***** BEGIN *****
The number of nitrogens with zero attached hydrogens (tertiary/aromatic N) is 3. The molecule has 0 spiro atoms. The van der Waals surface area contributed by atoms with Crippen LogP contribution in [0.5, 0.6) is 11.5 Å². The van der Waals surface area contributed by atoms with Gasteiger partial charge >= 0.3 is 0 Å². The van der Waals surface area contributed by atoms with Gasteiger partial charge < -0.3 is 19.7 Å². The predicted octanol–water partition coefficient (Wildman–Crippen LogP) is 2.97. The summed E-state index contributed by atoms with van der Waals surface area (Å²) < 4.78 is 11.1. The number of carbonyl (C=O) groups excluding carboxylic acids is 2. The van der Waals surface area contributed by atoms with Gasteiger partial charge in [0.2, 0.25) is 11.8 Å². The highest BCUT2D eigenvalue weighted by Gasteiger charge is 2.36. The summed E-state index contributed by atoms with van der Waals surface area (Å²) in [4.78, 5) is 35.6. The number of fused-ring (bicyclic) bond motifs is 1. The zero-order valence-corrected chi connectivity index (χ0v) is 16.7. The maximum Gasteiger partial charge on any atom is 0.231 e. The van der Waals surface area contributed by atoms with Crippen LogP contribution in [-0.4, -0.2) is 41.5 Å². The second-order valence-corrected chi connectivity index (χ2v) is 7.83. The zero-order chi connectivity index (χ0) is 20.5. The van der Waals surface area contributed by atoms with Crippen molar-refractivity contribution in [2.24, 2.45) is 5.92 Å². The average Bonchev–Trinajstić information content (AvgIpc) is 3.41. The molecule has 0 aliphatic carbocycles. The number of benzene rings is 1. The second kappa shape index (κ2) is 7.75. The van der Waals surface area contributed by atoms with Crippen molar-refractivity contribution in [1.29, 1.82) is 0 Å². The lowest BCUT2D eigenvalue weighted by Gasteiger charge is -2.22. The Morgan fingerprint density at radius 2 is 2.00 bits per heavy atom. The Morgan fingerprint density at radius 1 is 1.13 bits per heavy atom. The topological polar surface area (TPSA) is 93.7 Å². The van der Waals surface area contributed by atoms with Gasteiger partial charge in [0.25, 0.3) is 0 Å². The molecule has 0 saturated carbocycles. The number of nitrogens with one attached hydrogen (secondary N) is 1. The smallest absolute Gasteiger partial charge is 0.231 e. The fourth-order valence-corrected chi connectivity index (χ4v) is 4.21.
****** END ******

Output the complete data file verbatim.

The number of nitrogens with zero attached hydrogens (tertiary/aromatic N) is 3. The molecule has 0 spiro atoms. The van der Waals surface area contributed by atoms with Crippen LogP contribution in [0.5, 0.6) is 11.5 Å². The van der Waals surface area contributed by atoms with Gasteiger partial charge >= 0.3 is 0 Å². The van der Waals surface area contributed by atoms with Gasteiger partial charge < -0.3 is 19.7 Å². The predicted octanol–water partition coefficient (Wildman–Crippen LogP) is 2.97. The summed E-state index contributed by atoms with van der Waals surface area (Å²) < 4.78 is 11.1. The number of carbonyl (C=O) groups excluding carboxylic acids is 2. The van der Waals surface area contributed by atoms with Gasteiger partial charge in [0.2, 0.25) is 11.8 Å². The highest BCUT2D eigenvalue weighted by Gasteiger charge is 2.36. The summed E-state index contributed by atoms with van der Waals surface area (Å²) in [4.78, 5) is 35.6. The number of fused-ring (bicyclic) bond motifs is 1. The zero-order valence-corrected chi connectivity index (χ0v) is 16.7. The maximum Gasteiger partial charge on any atom is 0.231 e. The van der Waals surface area contributed by atoms with Crippen LogP contribution in [-0.4, -0.2) is 41.5 Å². The second-order valence-corrected chi connectivity index (χ2v) is 7.83. The zero-order chi connectivity index (χ0) is 20.5. The van der Waals surface area contributed by atoms with Crippen molar-refractivity contribution in [2.24, 2.45) is 5.92 Å². The average Bonchev–Trinajstić information content (AvgIpc) is 3.41. The molecule has 0 aliphatic carbocycles. The number of benzene rings is 1. The second kappa shape index (κ2) is 7.75. The van der Waals surface area contributed by atoms with Crippen molar-refractivity contribution in [1.29, 1.82) is 0 Å². The lowest BCUT2D eigenvalue weighted by Gasteiger charge is -2.22. The Morgan fingerprint density at radius 2 is 2.00 bits per heavy atom. The Morgan fingerprint density at radius 1 is 1.13 bits per heavy atom. The topological polar surface area (TPSA) is 93.7 Å². The van der Waals surface area contributed by atoms with Gasteiger partial charge in [0.25, 0.3) is 0 Å². The molecule has 0 saturated carbocycles. The number of nitrogens with one attached hydrogen (secondary N) is 1. The smallest absolute Gasteiger partial charge is 0.231 e. The fourth-order valence-corrected chi connectivity index (χ4v) is 4.21.